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Hatch, Leahy team up with plan to fight spam

WASHINGTON — The Senate Judiciary Committee is infamous for its bitter fights over court nominees. But members found an issue so deeply heartfelt Thursday that it united them in a clarion call for tough-as-nails action: e-mail spam.


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Web sites:

Senate bill 1293

Hatch statement on "Criminal Spam Act of 2003"

Google directory of spam


Related sites:

National Do Not Call Registry

Members from both parties waxed poetic about how much they hate it — even to the point of suggesting creation of a federal "do-not-spam" registry, not unlike the "do-not-call" telemarketing list.

The committee members passed —19-0, no less — a bill written by the odd couple of Chairman Orrin Hatch, R-Utah, and Patrick Leahy, D-Vt., the panel's ranking Democrat.

"Rarely a minute passes without American consumers and their children being bombarded with e-mail messages promoting pornographic Web sites, illegally pirated software, bogus charities, pyramid schemes and other get-rich-quick … scams," Hatch said.

Leahy noted that he won't let his grandson use the computer without watching him for fear of pornographic spam. He said any e-mail address seems to attract it quickly. "The FTC (Federal Trade Commission) found spam arriving at its computer system just nine minutes after posting an e-mail address in an online chat room," he said.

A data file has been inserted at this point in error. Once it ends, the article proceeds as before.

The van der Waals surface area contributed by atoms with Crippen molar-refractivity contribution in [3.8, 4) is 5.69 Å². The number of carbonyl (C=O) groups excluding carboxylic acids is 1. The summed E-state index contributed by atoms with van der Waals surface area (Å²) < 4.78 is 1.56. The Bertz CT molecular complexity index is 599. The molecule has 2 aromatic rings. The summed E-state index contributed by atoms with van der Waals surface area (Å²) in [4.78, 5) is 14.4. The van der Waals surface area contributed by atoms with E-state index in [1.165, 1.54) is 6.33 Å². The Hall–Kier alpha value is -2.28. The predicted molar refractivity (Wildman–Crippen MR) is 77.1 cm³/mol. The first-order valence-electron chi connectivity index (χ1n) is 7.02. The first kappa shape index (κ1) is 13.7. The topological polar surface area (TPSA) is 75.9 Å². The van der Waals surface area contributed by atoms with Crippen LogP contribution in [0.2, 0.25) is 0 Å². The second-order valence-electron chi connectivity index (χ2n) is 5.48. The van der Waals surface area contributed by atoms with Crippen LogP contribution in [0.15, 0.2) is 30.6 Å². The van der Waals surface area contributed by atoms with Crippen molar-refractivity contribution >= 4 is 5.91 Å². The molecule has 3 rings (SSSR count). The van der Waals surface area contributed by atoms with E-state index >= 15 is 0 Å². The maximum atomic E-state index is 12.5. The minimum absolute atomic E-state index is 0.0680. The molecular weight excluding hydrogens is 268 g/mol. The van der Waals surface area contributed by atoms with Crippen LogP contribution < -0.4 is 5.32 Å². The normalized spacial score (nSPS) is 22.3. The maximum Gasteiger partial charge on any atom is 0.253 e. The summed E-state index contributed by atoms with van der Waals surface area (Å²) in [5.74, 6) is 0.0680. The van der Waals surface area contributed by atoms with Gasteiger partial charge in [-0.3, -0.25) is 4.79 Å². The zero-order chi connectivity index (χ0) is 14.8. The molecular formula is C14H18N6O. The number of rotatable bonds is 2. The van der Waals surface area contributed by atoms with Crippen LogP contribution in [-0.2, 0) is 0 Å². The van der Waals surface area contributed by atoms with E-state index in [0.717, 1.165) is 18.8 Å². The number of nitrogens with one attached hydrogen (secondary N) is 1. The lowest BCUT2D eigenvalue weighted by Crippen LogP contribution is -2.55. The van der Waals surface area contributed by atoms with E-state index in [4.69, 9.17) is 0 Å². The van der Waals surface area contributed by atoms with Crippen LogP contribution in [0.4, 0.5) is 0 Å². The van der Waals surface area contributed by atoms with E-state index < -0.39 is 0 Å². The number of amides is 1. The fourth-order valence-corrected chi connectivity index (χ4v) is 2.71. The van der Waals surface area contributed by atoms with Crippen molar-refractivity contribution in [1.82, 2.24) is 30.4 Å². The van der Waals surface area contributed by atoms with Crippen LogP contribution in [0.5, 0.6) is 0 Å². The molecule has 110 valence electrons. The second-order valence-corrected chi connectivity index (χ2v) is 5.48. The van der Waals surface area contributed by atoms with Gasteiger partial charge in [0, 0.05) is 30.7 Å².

Their bill would outlaw any unsolicited e-mail that uses deceptive "subject lines" or disguises its true sender. It also outlaws sending viruses, worms, Trojan horses or other types of hidden and damaging codes.

It also outlaws usurping other computer systems to send mass spam. Hatch noted, "By year's end, it is estimated that 50 percent of all e-mail traffic will be spam."

Offending spammers could be sentenced from one to five years in prison, depending on the violation and whether it is a repeat offense. Also, they may be ordered to forfeit any profits and computer equipment used in the crimes. Offenders could also be sued privately for damages.

Committee members said they only wish the bill went further. For example, Sen. Charles Schumer, D-N.Y. — after saying how much he hates spam — said he would like to create a "do-not-spam" list of computer users who sign up to stop unsolicited e-mail.

He said he hopes to work with Hatch and Leahy to possibly add that to their bill as an amendment when the full Senate debates it. Several members nodded or added verbal calls for that.

Sen. Dianne Feinstein, D-Calif., also said she hopes the Senate could even go a step further and somehow soon attack Web sites and peer-to-peer systems that give pornographic or other unwanted information to children and others who search for such innocuous terms as "Pokemon" and "Harry Potter."

Hatch said he also wants to do more in that area and hopes to work with Leahy and Democrats on it. Leahy said he does too, "and I bet a vast majority of both parties will vote for it."